Author Marianne Williamson may have ended her bid for the presidency, but she’s not giving up on “helping” people.
The 14-minute video is shot in a room that could be an abandoned classroom from the 1970s, complete with wood paneling and cracked plaster. Williamson sits in a high-backed chair speaking into a microphone, looking something like a principal from the era.
She begins on a pleasant, yet defensive note, marveling that’s “it’s hard to believe that in the year 2020 anybody has to defend the notion of the body-mind connection.”
“But there does seem to be some confusion,” she says.
Williamson then gives a disclaimer about the work of physicians, scientists, and politicians.
“I certainly support all of the efforts that need to be made, many of which should already have been made in this country.”
Next, the main event: guided meditation.
“If you can, if you’re home, some place you can do this, take a deep breath and close your eyes,” she says.
She then guides people through a classic meditation visualization exercise. To the uninitiated, this may come across as a description of a psychedelic experience.
Williamson instructs viewers to visualize a golden light. Within it, there’s a beautiful temple, a garden, a body of water, and “the divine physician, the infinite healing power of the mind of god.”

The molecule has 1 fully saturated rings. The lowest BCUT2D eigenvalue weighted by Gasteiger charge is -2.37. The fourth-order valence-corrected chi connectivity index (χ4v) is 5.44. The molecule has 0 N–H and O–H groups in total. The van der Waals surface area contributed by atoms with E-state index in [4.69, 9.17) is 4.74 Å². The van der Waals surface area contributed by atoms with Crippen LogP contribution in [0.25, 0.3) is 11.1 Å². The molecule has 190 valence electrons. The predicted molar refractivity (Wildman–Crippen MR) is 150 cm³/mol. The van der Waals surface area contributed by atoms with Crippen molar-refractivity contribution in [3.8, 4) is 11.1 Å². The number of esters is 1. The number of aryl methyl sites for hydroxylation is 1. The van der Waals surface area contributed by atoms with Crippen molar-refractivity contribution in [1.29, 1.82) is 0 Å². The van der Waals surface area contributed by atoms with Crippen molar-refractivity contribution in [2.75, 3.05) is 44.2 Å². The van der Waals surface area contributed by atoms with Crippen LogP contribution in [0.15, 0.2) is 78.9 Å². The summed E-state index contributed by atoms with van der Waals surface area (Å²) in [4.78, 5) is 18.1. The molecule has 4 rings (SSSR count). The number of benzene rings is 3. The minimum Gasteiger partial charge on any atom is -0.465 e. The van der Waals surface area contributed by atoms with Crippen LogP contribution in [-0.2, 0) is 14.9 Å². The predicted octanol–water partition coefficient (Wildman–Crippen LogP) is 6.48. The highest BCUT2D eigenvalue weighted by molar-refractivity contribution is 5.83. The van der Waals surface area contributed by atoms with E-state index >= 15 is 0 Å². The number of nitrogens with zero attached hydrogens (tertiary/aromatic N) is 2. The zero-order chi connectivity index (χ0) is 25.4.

Some will see this as Jesus, some as an angel, some as light, she says. “Whatever you see, whatever is true for you, that’s correct.”
The person imagines themselves lying down as infinite protection, power, light, and love radiates from the divine physician and over them.
Then there are two angels “pouring forth into your head a divine elixir of light.”
“Every cell is filled with healing light…” she says. “Actually see and feel as this light fills every cell of your being.”
Williamson exhaustively details all the places that the light reaches.
“Your breasts, your heart, your thyroid, your hypothalamus, your lung, your pancreas, your liver, your stomach, your cervix, your penis, your vagina, your buttocks, your colon, every cell, every organ, every bone healed, infused with light, with protection, with healing, with healing,” she says.
After offering up prayers for the sick and for miraculous breakthroughs in coronavirus care and prevention, Williamson takes a deep breath, winks and says, “Now, go wash your hands.”
Williamson anticipated mixed responses to the video, tweeting, “[S]poiler alert: the haters are gonna hate this.”
The response was actually nearly universally positive—even on Twitter.
“I really do appreciate that she correlates science and spirituality in a way that is accessible and sensible,” commented one on YouTube. “In the midst of this crisis, a balanced perspective is most welcome.”
“You are the brightest light, Marianne,” tweeted @auntanxiety.
There were a few, of course, who thought she was nuts or at least way off the mark.
“Omg no,” said one. “You’re giving people bait to bash you…consider deleting this.”
Odds are, Williamson isn’t bothered by the negativity. She’s too immersed in golden light to let a few haters get her down.
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